Investing in the electric vehicle (EV) industry is risky as it means exposure to unproven businesses in a nascent industry. Valuations based on promise and potential add to the uncertainty for investors' returns. But the basics of supply and demand remain the foundation for investment. 

Rivian Automotive (RIVN -0.19%) reported its third-quarter update Wednesday after the market closed, and it seems both supply and demand remain on a positive track. The stock has dropped nearly 20% over the last two weeks, so it's worth digging in to see if the report supports it being a good time to buy that dip. 

Standing out among peers

It was a good time for Rivian to share that demand for its R1 platform trucks in the form of preorders increased by more than 16% from the end of June to Nov. 7, 2022. The figure is net of deliveries and cancellations for its electric vehicles geared toward U.S. and Canadian consumers. That stands in contrast to the 8% sequential drop in reservations announced by fellow EV start-up Lucid Group yesterday. 

Combined with the 100,000 unit order from Amazon for Rivian's commercial electric delivery vans (EDVs), which are not included in the preorder data, that's good news for potential investors. Amazon said this week that it expects to have 1,000 of Rivian's EDVs making deliveries in more than 100 U.S. cities this holiday season.

The supply side is not as decisively positive, but it is going in the right direction. Rivian lowered 2022 production guidance earlier this year due to supply chain challenges. But it has reaffirmed its plans to produce 25,000 total vehicles this year. The more than 7,300 electric vehicles produced in the third quarter represented a sequential jump of 67% from the prior quarter. 

green Rivian R1S SUV on production line.

Image source: Rivian Automotive.

Financing concerns

Auto manufacturing is a capital-intensive business, so investors need to know how a young company will finance its growth and development. That's especially important since raw material costs have risen. Rivian generated $536 million in revenue in the third quarter, but it used $1.4 billion in net cash for operations in the period. That was twice as much as the prior-year period, but that is understandable as needs have shifted from capital expenditures more toward operating activities. 

Rivian ended the quarterly period with $13.8 billion in cash, cash equivalents, and restricted cash. Management believes that is enough to fund operations and the next tranche of capital expenditures through 2025. That will include beginning construction on a second manufacturing plant to be located in Georgia, where it plans to launch its next-generation R2 platform in 2026.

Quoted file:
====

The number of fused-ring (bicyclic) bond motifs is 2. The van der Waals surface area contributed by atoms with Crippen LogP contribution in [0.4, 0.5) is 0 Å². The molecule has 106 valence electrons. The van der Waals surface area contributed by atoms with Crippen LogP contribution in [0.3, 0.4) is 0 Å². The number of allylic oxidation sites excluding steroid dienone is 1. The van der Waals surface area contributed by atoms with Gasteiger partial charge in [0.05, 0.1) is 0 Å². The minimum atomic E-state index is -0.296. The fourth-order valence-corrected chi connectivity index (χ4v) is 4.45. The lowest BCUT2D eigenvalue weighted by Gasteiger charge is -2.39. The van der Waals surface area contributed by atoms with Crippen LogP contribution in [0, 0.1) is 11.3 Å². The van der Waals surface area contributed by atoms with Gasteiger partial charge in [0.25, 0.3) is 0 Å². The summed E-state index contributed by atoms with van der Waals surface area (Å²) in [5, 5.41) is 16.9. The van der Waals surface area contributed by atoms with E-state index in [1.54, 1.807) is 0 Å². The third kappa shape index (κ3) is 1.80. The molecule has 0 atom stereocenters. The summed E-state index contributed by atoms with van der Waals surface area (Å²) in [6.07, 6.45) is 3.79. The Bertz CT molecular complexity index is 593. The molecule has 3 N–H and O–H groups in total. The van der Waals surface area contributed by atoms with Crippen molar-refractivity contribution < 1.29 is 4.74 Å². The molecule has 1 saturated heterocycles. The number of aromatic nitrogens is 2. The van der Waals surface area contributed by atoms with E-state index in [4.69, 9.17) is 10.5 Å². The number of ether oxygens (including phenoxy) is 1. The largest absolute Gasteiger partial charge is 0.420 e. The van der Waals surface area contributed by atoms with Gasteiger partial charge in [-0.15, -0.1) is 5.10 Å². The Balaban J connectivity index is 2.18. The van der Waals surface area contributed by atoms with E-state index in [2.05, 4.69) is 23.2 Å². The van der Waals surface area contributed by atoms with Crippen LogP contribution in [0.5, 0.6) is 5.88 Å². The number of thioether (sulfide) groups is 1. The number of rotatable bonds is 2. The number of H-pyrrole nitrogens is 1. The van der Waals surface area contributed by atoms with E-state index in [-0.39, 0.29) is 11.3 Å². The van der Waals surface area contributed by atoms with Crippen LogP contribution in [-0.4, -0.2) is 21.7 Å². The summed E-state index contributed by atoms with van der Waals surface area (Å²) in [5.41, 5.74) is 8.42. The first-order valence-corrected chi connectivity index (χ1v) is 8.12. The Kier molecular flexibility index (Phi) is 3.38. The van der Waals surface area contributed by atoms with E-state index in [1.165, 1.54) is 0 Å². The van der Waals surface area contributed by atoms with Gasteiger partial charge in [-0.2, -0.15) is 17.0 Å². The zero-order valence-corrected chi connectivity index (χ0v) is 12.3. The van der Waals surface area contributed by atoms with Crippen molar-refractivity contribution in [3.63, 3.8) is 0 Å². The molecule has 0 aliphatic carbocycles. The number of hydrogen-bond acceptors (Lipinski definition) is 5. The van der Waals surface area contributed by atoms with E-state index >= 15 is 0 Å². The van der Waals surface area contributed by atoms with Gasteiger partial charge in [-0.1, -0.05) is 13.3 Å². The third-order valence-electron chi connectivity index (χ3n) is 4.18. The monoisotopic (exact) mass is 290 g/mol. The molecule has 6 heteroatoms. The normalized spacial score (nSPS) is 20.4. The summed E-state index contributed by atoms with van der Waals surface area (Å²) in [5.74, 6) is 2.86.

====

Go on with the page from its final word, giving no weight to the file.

Keep an eye out

Investors should be aware, however, that Rivian has also announced plans for a joint venture with the Mercedes-Benz Group van division in Europe. The company may need to raise capital or borrow from its revolving-credit facility for that venture, depending on future timing. 

Additionally, supply chain headwinds haven't completely receded. Those constraints are what forced Rivian's vehicle production target for this year to be lowered to the current 25,000 unit level. But the company seems to be managing that as well as rising cost challenges. It has lowered its capital spending guidance for this year to focus on increasing production and pushing back some spending into 2023. That resulted in moving the anticipated launch of its R2 platform back one year to 2026. 

That seems to be prudent of management in the current economic environment, however. But these are things investors must continue to monitor. Also of concern is that while its progress seems positive, and the stock has dropped 20% recently, Rivian's valuation is still high. Investors expect great things from this company. Its market cap remains about $25 billion. If one projects the third-quarter sales out for a full year, Rivian's price-to-sales (P/S) ratio remains high at about 12. But the company should continue to ramp production volumes up, so that will drop. Investors still should have a very long-term outlook to expect a solid return from Rivian shares, but this quarterly report looks to have made it a more promising buy at recent levels.